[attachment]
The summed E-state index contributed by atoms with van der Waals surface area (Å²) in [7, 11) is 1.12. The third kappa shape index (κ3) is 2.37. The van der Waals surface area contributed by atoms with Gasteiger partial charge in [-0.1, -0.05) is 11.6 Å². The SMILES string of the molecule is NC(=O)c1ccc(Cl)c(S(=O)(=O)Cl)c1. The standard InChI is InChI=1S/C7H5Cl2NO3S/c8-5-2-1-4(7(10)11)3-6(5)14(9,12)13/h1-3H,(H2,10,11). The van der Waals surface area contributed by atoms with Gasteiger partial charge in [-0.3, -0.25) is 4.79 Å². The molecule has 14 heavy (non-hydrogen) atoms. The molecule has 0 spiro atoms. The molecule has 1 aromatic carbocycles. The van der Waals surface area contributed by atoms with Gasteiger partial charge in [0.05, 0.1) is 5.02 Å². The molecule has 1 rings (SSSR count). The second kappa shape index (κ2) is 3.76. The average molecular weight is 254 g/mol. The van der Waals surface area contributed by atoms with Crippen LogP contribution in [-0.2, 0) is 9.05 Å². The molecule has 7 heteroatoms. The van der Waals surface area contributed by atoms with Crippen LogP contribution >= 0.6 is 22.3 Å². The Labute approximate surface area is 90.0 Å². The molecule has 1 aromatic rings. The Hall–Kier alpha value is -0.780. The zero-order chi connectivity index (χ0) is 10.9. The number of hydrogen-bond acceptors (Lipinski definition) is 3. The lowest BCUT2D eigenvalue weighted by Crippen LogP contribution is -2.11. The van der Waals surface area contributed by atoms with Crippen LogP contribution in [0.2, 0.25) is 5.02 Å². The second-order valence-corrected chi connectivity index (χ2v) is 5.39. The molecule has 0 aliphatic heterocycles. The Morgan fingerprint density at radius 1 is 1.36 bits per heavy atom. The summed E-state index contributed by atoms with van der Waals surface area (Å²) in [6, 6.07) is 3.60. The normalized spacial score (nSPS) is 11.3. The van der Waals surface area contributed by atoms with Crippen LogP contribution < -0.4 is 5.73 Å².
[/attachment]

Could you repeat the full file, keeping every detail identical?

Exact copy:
The summed E-state index contributed by atoms with van der Waals surface area (Å²) in [7, 11) is 1.12. The third kappa shape index (κ3) is 2.37. The van der Waals surface area contributed by atoms with Gasteiger partial charge in [-0.1, -0.05) is 11.6 Å². The SMILES string of the molecule is NC(=O)c1ccc(Cl)c(S(=O)(=O)Cl)c1. The standard InChI is InChI=1S/C7H5Cl2NO3S/c8-5-2-1-4(7(10)11)3-6(5)14(9,12)13/h1-3H,(H2,10,11). The van der Waals surface area contributed by atoms with Gasteiger partial charge in [-0.3, -0.25) is 4.79 Å². The molecule has 14 heavy (non-hydrogen) atoms. The molecule has 0 spiro atoms. The molecule has 1 aromatic carbocycles. The van der Waals surface area contributed by atoms with Gasteiger partial charge in [0.05, 0.1) is 5.02 Å². The molecule has 1 rings (SSSR count). The second kappa shape index (κ2) is 3.76. The average molecular weight is 254 g/mol. The van der Waals surface area contributed by atoms with Crippen LogP contribution in [-0.2, 0) is 9.05 Å². The molecule has 7 heteroatoms. The van der Waals surface area contributed by atoms with Crippen LogP contribution >= 0.6 is 22.3 Å². The Labute approximate surface area is 90.0 Å². The molecule has 1 aromatic rings. The Hall–Kier alpha value is -0.780. The zero-order chi connectivity index (χ0) is 10.9. The number of hydrogen-bond acceptors (Lipinski definition) is 3. The lowest BCUT2D eigenvalue weighted by Crippen LogP contribution is -2.11. The van der Waals surface area contributed by atoms with Crippen LogP contribution in [0.2, 0.25) is 5.02 Å². The second-order valence-corrected chi connectivity index (χ2v) is 5.39. The molecule has 0 aliphatic heterocycles. The Morgan fingerprint density at radius 1 is 1.36 bits per heavy atom. The summed E-state index contributed by atoms with van der Waals surface area (Å²) in [6, 6.07) is 3.60. The normalized spacial score (nSPS) is 11.3. The van der Waals surface area contributed by atoms with Crippen LogP contribution < -0.4 is 5.73 Å².